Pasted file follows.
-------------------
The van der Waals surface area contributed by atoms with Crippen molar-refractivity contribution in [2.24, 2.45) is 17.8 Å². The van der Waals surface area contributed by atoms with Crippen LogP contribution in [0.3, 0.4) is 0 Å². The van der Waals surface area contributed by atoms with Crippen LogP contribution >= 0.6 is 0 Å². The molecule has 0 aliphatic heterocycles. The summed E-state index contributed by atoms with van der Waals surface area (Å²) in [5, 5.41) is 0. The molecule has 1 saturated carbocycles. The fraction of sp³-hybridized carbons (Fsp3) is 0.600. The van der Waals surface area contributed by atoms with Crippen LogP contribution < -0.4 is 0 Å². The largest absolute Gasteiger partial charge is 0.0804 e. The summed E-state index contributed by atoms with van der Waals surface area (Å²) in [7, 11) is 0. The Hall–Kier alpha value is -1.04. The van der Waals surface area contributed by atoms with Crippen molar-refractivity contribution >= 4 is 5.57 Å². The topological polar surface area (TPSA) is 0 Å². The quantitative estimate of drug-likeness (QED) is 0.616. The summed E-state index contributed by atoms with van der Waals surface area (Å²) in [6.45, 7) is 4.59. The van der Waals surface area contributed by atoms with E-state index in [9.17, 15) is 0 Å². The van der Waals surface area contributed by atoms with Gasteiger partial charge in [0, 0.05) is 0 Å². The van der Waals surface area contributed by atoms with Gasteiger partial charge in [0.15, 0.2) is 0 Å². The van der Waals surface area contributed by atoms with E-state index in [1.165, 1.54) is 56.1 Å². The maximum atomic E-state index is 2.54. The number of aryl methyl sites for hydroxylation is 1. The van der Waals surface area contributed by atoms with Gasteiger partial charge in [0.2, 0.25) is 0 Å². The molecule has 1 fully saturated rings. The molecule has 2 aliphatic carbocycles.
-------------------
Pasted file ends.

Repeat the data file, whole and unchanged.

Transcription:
The van der Waals surface area contributed by atoms with Crippen molar-refractivity contribution in [2.24, 2.45) is 17.8 Å². The van der Waals surface area contributed by atoms with Crippen LogP contribution in [0.3, 0.4) is 0 Å². The van der Waals surface area contributed by atoms with Crippen LogP contribution >= 0.6 is 0 Å². The molecule has 0 aliphatic heterocycles. The summed E-state index contributed by atoms with van der Waals surface area (Å²) in [5, 5.41) is 0. The molecule has 1 saturated carbocycles. The fraction of sp³-hybridized carbons (Fsp3) is 0.600. The van der Waals surface area contributed by atoms with Crippen LogP contribution < -0.4 is 0 Å². The largest absolute Gasteiger partial charge is 0.0804 e. The summed E-state index contributed by atoms with van der Waals surface area (Å²) in [7, 11) is 0. The Hall–Kier alpha value is -1.04. The van der Waals surface area contributed by atoms with Crippen molar-refractivity contribution >= 4 is 5.57 Å². The topological polar surface area (TPSA) is 0 Å². The quantitative estimate of drug-likeness (QED) is 0.616. The summed E-state index contributed by atoms with van der Waals surface area (Å²) in [6.45, 7) is 4.59. The van der Waals surface area contributed by atoms with E-state index in [9.17, 15) is 0 Å². The van der Waals surface area contributed by atoms with Gasteiger partial charge in [0, 0.05) is 0 Å². The van der Waals surface area contributed by atoms with Gasteiger partial charge in [0.15, 0.2) is 0 Å². The van der Waals surface area contributed by atoms with E-state index in [1.165, 1.54) is 56.1 Å². The maximum atomic E-state index is 2.54. The number of aryl methyl sites for hydroxylation is 1. The van der Waals surface area contributed by atoms with Gasteiger partial charge in [0.2, 0.25) is 0 Å². The molecule has 1 fully saturated rings. The molecule has 2 aliphatic carbocycles.